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Doing EFT for a newcomer without having to explain it

EFt Tapping Outdated ImageNote: This is one of 3,000 articles written prior to the updated Gold Standard (Official) EFT Tapping Tutorial™.  It provides practical uses for EFT Tapping and most EFT'ers should find it very helpful.  However, if your benefits are temporary or a more in-depth approach is needed, you are urged to (1) consult The Gold Standard EFT Tapping Tutorial, (2) Explore our newest advancement, Optimal EFT, by reading our free e-book, The Unseen Therapist, and/or (3) get help from a Certified EFT Practitioner.  

Hi Everyone,

Sometimes it is appropriate to do a very simplified version of EFT without trying to explain it. This was the case for Gene Monterastelli as he applied EFT for a 2nd grade school teacher.

Hugs, Gary


By Gene Monterastelli

I am part of a pastoral response team whose job is to work in a school system to provide aid and support to faculties and staffs in the first 72 hours of an emergency situation.  We provide emotional support, debriefing opportunities, and response activities to help the healing process.

Recently we were called into a middle school on a Monday morning after one of the 7th grade teachers, "Jane, had committed suicide over the weekend.  The students had responded as well as could be expected.  By 11am much of our work was done.  The students had all had a chance to respond, we had identified the students and faculty who were going to need special attention over the next few days and weeks, and the students were ready to get back to the school day.

Most of the team was debriefing in a hallway as we were waiting for one final class to finish up.  The vice principal approached us to ask if one of us would be willing to go talk with one of the second grade teachers who was having a particularly hard time.  Up to this point all of our energy had been concentrated on the middle school faculty and students because the grade school students did not know the teacher who had died.

I went downstairs to talk to the second grade teacher, "Sally".  The teacher who had died had only been in the school a year and didn't particularly get along with the rest of the staff.  Sally was one of the few confidants Jane had in the school.  Sally was struggling with two issues.  First, she knew how hard Jane had it and was feeling guilty that she didn't do more.  Second, she was mad because Jane had left behind a 13 year old daughter.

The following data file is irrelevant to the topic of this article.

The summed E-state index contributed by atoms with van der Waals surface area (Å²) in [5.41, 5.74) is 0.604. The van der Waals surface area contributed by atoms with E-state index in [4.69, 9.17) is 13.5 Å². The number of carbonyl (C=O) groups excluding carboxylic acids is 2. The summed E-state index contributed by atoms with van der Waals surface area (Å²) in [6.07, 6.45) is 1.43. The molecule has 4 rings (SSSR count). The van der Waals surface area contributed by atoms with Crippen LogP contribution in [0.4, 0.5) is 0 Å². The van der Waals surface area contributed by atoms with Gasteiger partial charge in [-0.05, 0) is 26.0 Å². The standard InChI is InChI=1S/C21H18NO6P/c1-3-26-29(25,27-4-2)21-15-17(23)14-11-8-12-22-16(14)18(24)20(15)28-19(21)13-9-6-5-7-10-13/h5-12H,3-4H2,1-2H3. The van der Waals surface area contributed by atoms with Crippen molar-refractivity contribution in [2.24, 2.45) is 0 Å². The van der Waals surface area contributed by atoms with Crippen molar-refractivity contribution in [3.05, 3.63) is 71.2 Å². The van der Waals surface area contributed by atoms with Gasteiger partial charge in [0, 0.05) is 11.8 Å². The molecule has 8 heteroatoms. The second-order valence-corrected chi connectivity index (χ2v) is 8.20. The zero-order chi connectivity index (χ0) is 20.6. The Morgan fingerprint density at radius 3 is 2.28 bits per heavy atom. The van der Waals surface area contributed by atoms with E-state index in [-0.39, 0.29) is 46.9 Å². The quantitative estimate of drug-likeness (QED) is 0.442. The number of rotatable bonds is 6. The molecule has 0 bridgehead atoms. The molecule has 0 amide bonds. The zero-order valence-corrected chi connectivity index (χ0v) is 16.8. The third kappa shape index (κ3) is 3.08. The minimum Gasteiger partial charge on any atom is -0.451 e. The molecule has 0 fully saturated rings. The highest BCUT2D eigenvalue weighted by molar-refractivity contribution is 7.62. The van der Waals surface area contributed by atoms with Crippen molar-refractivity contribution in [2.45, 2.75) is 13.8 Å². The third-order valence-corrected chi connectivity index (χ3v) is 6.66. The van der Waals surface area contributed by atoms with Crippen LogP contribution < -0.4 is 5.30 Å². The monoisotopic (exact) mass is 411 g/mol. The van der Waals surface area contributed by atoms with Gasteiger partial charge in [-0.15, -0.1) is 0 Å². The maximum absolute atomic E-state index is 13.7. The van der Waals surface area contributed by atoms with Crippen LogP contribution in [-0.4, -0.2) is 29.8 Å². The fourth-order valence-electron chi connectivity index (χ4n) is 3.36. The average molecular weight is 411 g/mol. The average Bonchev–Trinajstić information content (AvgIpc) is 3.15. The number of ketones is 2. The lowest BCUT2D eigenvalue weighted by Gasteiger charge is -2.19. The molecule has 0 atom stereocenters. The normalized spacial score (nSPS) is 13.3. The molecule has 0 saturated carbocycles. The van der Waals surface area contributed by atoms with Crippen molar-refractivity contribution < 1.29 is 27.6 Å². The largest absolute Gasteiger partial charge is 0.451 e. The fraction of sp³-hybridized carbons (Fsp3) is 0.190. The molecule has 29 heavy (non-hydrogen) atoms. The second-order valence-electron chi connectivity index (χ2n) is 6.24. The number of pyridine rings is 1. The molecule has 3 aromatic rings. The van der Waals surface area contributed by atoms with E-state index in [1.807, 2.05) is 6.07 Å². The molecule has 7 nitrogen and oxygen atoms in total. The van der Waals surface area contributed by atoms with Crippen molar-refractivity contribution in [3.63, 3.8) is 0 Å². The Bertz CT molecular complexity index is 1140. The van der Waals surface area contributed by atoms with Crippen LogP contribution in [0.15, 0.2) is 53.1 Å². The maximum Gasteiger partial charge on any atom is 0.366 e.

I asked her if she wanted to try a relaxation technique that might help a little.  I asked her to show me with her hands how big these emotions were.  She held her hands about 2 feet apart.

So I said, "Place your both your hands our your temples like this.  [I demonstrated]  Take a few deep breaths and just listen to my voice.

How could she have left her daughter like this ... I should have done more ... I knew it was coming and did nothing ... her husband is alone to raise a child.

Now touch just below your mouth like this.  Take a few more deep breaths and just listen to my voice.  Guilty I didn't do more ... mad she left them behind.

I repeated this for the chin and collarbone.  I then checked in to see what was left, knowing we had made progress by just looking at her face.  She showed her hands 4 inches apart.  So we did one more round with just the four points.  I asked if she needed anything else and she just wanted to give me a hug of thanks and headed back into here classroom.

There are a few things I learned (and in some cases just reinforced) from this experience:

1. Not all the points are always necessary.  We have seen this as the basic protocol has moved from 14 to 7 points.

2. The client does not have to say anything to tune into the issue.  If the issue is intense enough they are fully tuned in and words are not necessary.  Also the practitioner can provide the words of focus when the client is not able.  In this case it was just easy for me to do it, so I didn't have time to explain what we were doing.

3. Sometimes it is easier to just do the work, rather than explain what you are doing.  In the past I have talked people out of EFT by trying to talk them into it.  People don't want EFT (or any other tool or protocol), they just what to be better.

By saying, "You want to try something that helps?" they say yes to meet a need.  But if I were to say, "Do you want to try a meridian based psychotherapy that works with the energy of the body to heal at the cellular level?"  I am going to get some resistance because I have to explain every part of the question I just asked.

4. ALSO, because I didn't feel like I had a lot of time to explain what we were doing I had her use the touch and breathe method instead of tapping.  I figured if I was going to have her tap it was a chance to place one more question in her mind.  I found keeping it as simple as can be removed all resistance to trying something new.

5. It is possible to work with two issues at once.  I know this is not the best practice.  I have seen in my own practice how powerful dealing with one small piece at a time can be for dealing with bigger things (often times collapsing more than just the issue we are working on). 

In this case I didn't have a lot of time.  I had pulled a second grade teacher out of a full class.  I took a chance on a super short cut.  I only used 4 points and did two issues at once.  It worked.  If it hadn’t, I would have moved to more points and one issue at a time.  Since the first found of tapping took less than 60 seconds it was a chance that was easy to take.

Gene Monterastelli

 

 

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